I found an important skill and it may sound odd. Treat each day as if it is Groundhog Day. I get this expression from the Bill Murray movie, where he has to relive the same day over again until he gets it right. No matter what, he wakes up in the same bed, at the same time, with Sonny and Cher singing, "I’ve Got You, Babe." In this movie, Bill Murray is the only one aware that he is reliving this day, starting fresh with everyone else. At first, he uses it to get out all of the things that he shouldn’t do, but in time, he comes around to using his time to accomplish positive things, care for others, and enjoy his hobbies.
The use of Groundhog Day allows me to start fresh each day, forgive myself for all those things I would painfully regret tomorrow, and start over. I get to try to do today a little bit better than I did yesterday. I also learn to allow others to do things a little bit better. In essence, I learn to forgive myself and others so that I can move on and live life more joyfully.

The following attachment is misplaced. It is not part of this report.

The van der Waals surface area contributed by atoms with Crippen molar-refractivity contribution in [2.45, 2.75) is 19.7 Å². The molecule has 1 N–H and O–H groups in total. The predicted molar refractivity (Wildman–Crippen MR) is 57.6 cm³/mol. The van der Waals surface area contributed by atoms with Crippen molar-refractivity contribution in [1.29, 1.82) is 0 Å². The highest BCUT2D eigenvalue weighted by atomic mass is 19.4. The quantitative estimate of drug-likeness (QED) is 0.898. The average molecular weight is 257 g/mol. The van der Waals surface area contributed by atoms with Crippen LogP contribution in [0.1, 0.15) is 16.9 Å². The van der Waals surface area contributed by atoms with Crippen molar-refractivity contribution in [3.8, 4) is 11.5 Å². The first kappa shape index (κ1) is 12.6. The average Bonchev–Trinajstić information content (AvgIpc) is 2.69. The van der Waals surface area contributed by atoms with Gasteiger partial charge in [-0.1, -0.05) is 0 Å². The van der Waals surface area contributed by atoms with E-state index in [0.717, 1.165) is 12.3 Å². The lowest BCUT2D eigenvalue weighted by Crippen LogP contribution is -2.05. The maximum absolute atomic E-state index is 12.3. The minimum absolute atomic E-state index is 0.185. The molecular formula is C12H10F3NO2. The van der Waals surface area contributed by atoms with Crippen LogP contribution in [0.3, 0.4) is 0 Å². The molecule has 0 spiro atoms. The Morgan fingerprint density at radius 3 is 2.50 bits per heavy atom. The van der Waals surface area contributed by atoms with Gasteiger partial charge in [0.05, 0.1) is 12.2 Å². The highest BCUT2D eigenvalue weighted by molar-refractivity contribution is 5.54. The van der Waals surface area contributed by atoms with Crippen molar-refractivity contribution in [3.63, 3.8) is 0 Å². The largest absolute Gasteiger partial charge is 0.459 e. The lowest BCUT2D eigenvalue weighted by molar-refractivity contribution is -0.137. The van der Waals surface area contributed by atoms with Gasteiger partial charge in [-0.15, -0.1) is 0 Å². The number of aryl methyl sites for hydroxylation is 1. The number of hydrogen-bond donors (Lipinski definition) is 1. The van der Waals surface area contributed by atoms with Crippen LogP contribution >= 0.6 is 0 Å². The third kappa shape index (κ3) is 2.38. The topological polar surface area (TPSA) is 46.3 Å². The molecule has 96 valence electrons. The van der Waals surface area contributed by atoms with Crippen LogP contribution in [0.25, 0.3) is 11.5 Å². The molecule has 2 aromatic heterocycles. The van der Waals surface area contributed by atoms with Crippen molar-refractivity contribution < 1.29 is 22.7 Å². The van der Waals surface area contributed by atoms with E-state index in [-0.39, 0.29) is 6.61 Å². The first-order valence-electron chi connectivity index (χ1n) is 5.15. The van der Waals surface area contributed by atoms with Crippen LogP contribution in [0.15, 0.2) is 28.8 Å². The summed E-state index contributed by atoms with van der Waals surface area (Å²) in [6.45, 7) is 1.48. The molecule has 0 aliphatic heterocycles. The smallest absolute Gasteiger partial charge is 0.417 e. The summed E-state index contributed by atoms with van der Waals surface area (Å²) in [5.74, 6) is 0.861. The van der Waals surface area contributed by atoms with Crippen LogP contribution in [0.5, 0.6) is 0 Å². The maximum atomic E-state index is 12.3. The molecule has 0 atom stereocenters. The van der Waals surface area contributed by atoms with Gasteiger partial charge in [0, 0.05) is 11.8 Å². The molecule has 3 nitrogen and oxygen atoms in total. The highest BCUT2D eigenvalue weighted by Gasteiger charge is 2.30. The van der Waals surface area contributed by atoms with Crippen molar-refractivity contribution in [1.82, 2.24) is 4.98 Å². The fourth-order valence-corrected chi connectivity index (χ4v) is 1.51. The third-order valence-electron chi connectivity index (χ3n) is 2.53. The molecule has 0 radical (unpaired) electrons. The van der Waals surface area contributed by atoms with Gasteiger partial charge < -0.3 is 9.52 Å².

Part of Leading with Love and Kindness is to live as an example of it. I work to adjust myself, reset my expectations, which changes my interactions with others. I share my philosophy with others. I want them to understand my actions and sentiment. Sometimes my actions can be misconstrued. My hope is that others learn to treat themselves in a kinder way. In time, people pass it on. It is sincere and contagious.

I don’t consider myself Love and Kindness woke. Having the aspiration doesn’t make me perfect. I allow myself to keep working towards that goal. Please share with me how you aspire to do the same or similar things. What are your experiences? What are your challenges? 

I know that in the end, I will be good at Leading with Love and Kindness.

Fortunately, it is not the end yet.
We Hope You Enjoy This GHF Press Latest Release!